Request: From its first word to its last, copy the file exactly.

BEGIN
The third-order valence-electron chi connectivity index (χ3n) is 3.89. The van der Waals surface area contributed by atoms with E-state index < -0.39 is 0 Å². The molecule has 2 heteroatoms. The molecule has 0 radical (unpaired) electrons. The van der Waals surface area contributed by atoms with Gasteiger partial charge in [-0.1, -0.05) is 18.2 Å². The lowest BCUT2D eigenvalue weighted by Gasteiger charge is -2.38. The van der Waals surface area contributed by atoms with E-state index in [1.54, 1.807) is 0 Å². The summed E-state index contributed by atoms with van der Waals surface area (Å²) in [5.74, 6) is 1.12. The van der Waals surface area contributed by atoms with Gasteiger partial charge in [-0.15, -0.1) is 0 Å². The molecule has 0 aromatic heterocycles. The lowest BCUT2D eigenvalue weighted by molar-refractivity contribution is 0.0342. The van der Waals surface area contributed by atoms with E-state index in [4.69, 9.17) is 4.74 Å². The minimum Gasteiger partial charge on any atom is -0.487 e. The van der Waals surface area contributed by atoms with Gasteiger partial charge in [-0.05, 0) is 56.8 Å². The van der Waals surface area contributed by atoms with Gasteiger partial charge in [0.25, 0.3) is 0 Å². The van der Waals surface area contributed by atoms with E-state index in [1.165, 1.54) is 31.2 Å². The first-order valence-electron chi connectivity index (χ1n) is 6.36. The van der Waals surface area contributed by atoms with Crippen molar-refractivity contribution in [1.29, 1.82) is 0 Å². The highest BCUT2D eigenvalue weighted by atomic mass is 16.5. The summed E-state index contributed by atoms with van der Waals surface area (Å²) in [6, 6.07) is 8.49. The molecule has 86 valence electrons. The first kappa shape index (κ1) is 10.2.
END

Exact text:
The third-order valence-electron chi connectivity index (χ3n) is 3.89. The van der Waals surface area contributed by atoms with E-state index < -0.39 is 0 Å². The molecule has 2 heteroatoms. The molecule has 0 radical (unpaired) electrons. The van der Waals surface area contributed by atoms with Gasteiger partial charge in [-0.1, -0.05) is 18.2 Å². The lowest BCUT2D eigenvalue weighted by Gasteiger charge is -2.38. The van der Waals surface area contributed by atoms with E-state index in [1.54, 1.807) is 0 Å². The summed E-state index contributed by atoms with van der Waals surface area (Å²) in [5.74, 6) is 1.12. The van der Waals surface area contributed by atoms with Gasteiger partial charge in [-0.15, -0.1) is 0 Å². The molecule has 0 aromatic heterocycles. The lowest BCUT2D eigenvalue weighted by molar-refractivity contribution is 0.0342. The van der Waals surface area contributed by atoms with E-state index in [4.69, 9.17) is 4.74 Å². The minimum Gasteiger partial charge on any atom is -0.487 e. The van der Waals surface area contributed by atoms with Gasteiger partial charge in [-0.05, 0) is 56.8 Å². The van der Waals surface area contributed by atoms with Gasteiger partial charge in [0.25, 0.3) is 0 Å². The van der Waals surface area contributed by atoms with E-state index in [1.165, 1.54) is 31.2 Å². The first-order valence-electron chi connectivity index (χ1n) is 6.36. The van der Waals surface area contributed by atoms with Crippen molar-refractivity contribution in [1.29, 1.82) is 0 Å². The highest BCUT2D eigenvalue weighted by atomic mass is 16.5. The summed E-state index contributed by atoms with van der Waals surface area (Å²) in [6, 6.07) is 8.49. The molecule has 86 valence electrons. The first kappa shape index (κ1) is 10.2.